TYPES OF MAPS
Teacher Outline
* Teacher Outline included in Teacher Guide Download

I. What is a map?

  1. Usually a flat representation of an area of the Earth (or Moon, etc). Contains information about an area.
      
  2. How is a map similar to or different than a photograph of an area? A map uses symbols to highlight area and makes human created and natural features more distinct

II. Type of maps. Show examples.

  1. Road maps, topographic maps, geologic maps, historical maps, bus route maps, climate maps, population density maps, land use maps, and many more.
      
  2. Use different maps for different purposes. You donít use your spelling book to learn about fractions, and you donít use your math book to learn about U.S. history. A topographic map helps show relief and a city map shows roads. You would not use a city map to determine the relief.

III. Maps are like books - we learn how to read them.

  1. Maps are written in a language of symbols. We only need to learn the language. The letters and words in a book are a type symbols.
      
  2. Parts of a book: Title page, table of contents, index, glossary. Maps have analogous parts. Instead of this information beginning on extra pages in the front and back of the book, maps have all this information printed in the margins.
      
  3. The legend (or explanation, or key) on a map is like the glossary in a book.

IV. Directions (which way?)

  1. North, east, south, west are the four cardinal directions.
      
  2. How do we find directions in the real world? (without a map)
      
    1. Compass
    2. Sun and shadows
    3. Stars
        
  3. Directions on a map.
  1. Look for north arrow
  2. North is usually at the top of a map, especially if there is no arrow showing another direction

V. Distance and Scale

  1. A scale is a relationship of sizes. Distances on the map to distances in the real world are expressed in a ratio.
      
  2. Maps are usually smaller than the area they represent. Not very convenient to carry around the city map the same size as the city.
      
  3. Three ways to express scale.
  1. In words: I inch = 1 mile
  2. A bar scale:
  3. A ratio: 1:24,000. Although this is sometimes the most difficult one to understand, it can be the most useful. It tells us exactly how much all the measurements in the real world were "shrunk down," to fit the map. It also has no units; itís valid whether you are measuring in inches, miles, meters, or anything else.

VI. Map Projections

  1. Earth is spherical, like a glove. Maps are flat. What problems arise in representing a round world on a flat piece of paper?
      
  2. Imagine trying to get an orange peel (or even half of one) to lay flat on a table. It canít be done without tearing or stretching parts of the peel. This is exactly what map makers do when depicting the Earth. There are various ways we can do this.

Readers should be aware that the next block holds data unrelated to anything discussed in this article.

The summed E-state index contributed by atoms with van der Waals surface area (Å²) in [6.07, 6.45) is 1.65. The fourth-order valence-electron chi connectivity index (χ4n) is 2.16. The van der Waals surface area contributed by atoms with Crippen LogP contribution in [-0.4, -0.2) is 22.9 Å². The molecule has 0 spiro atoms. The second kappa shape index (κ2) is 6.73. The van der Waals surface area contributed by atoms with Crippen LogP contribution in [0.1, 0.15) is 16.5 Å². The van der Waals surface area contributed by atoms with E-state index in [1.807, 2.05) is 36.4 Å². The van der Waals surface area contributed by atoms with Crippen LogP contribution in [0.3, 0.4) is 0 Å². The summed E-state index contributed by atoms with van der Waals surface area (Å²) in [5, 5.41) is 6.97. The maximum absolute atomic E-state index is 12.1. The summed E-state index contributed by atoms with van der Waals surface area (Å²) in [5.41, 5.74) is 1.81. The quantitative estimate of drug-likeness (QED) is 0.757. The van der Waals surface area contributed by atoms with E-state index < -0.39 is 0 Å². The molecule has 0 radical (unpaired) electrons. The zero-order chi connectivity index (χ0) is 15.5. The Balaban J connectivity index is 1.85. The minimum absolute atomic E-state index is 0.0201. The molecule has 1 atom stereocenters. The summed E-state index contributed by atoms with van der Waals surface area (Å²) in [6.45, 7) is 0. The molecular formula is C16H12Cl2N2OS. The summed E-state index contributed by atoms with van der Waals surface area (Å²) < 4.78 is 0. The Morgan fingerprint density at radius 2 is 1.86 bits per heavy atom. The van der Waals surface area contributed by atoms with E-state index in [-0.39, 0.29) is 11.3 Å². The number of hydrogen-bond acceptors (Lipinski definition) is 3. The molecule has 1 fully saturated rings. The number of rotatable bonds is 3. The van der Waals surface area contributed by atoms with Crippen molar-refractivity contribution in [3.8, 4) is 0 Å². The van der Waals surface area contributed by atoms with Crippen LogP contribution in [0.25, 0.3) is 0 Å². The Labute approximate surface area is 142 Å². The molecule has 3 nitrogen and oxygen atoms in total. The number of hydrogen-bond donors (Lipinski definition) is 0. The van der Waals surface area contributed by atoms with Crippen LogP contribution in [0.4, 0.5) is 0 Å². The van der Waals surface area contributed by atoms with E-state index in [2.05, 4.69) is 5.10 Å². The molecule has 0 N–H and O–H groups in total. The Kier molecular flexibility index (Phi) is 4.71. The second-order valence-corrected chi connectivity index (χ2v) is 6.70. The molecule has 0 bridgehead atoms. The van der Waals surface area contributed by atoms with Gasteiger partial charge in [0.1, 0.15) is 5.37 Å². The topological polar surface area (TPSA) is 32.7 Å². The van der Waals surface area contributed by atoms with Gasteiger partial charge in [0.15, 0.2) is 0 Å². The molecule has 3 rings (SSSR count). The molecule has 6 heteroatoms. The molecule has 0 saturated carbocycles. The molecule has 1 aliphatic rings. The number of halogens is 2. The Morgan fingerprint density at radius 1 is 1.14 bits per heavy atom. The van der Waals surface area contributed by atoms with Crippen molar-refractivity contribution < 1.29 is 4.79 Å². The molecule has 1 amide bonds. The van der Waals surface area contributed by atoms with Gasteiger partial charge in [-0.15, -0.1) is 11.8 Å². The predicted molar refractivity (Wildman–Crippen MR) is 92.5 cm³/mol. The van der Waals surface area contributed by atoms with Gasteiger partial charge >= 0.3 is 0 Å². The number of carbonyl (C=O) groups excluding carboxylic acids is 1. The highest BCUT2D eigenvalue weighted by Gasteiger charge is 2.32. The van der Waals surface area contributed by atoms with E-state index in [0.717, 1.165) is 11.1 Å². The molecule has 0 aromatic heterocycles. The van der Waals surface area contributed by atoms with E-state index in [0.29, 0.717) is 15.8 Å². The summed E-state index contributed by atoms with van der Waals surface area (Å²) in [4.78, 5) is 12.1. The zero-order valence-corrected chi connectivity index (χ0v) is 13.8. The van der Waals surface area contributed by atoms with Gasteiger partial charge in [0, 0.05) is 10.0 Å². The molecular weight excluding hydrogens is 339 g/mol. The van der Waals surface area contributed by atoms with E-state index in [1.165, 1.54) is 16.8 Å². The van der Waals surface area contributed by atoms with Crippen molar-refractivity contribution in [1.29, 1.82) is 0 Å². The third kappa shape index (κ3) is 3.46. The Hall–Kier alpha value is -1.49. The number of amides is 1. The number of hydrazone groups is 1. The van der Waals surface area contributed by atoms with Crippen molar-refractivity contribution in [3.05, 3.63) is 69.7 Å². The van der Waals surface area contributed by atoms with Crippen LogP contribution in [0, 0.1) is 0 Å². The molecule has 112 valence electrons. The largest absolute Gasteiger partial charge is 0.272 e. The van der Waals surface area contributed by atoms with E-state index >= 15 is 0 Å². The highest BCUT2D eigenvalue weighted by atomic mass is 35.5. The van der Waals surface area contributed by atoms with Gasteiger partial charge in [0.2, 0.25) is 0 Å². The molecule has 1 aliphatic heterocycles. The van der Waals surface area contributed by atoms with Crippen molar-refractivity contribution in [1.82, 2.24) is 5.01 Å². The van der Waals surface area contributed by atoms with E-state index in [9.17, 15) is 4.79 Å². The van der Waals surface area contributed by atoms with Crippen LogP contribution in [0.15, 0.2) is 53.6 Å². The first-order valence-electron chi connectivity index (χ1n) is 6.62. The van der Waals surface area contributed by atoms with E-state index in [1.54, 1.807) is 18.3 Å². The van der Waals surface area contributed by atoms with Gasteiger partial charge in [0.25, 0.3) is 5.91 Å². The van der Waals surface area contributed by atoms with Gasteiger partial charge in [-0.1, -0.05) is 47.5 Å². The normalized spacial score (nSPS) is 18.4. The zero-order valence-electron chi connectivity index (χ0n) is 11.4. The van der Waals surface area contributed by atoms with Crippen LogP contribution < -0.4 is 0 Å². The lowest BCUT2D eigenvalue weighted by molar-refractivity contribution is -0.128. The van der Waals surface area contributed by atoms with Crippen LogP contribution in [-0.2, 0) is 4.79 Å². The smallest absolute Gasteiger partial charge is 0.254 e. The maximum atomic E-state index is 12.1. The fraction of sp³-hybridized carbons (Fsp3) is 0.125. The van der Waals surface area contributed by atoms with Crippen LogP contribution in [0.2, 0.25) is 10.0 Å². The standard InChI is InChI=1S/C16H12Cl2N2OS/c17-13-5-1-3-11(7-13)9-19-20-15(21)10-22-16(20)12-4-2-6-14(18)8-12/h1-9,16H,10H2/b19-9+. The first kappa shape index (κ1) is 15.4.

3. Examples of projections (just a few examples)
  1. Mercator - Used for navigation or maps of equatorial regions. Distances are only true along Equator, but are reasonably correct within 15ļ of Equator. Distortion increases from north and south of the Equator.
      
  2. Gnomonic - Used along with the Mercator by navigators to find the shortest path between two points. Considered to be the oldest projection. Ascribed to Thales, the father of abstract geometry who lived in the 6th century B.C.
      
  3. Azimuthal Equidistant - Useful in showing airline distances from center point of projection. Distances and directions to all places true only from center point of projection.
      
  4. Albers Equal Area Conic - Shows maps for the conterminous United States. All areas on the map are proportional to the same areas on the Earth.
      
  5. Lambert Conformal Conic - Used by U.S. Geological Survey for many 7.5 minute topographic maps and for the State Base Map series. Distances true only along standard parallels.
  1. We donít have as much of a problem with maps covering only a small area. (Itís easy to get a small piece of the orange peel to lay flat. If an orange was a globe!)
      
  2. Reconstructing different projections.

VII. Topography and Topographic (Topo) Maps

  1. How do we show a 3 dimensional world on a 2 dimensional piece of paper? Show exact shape of land, elevation, etc.
      
  2. Contour lines
  1. "Connect the dots" of equal lines of elevation.
  2. If you were walking and following the same path as a contour line, you would not be walking uphill, nor downhill, but perfectly level.
  3. Bath tub ring analog. The water flows out in equal lines of elevation.
  4. Old shore lines showing water levels as a lake dries up. Always horizontal.
  1. How to read a topo map: What do steep cliffs, rolling hills, river valleys, flat lands, etc. Look like on the map?
 
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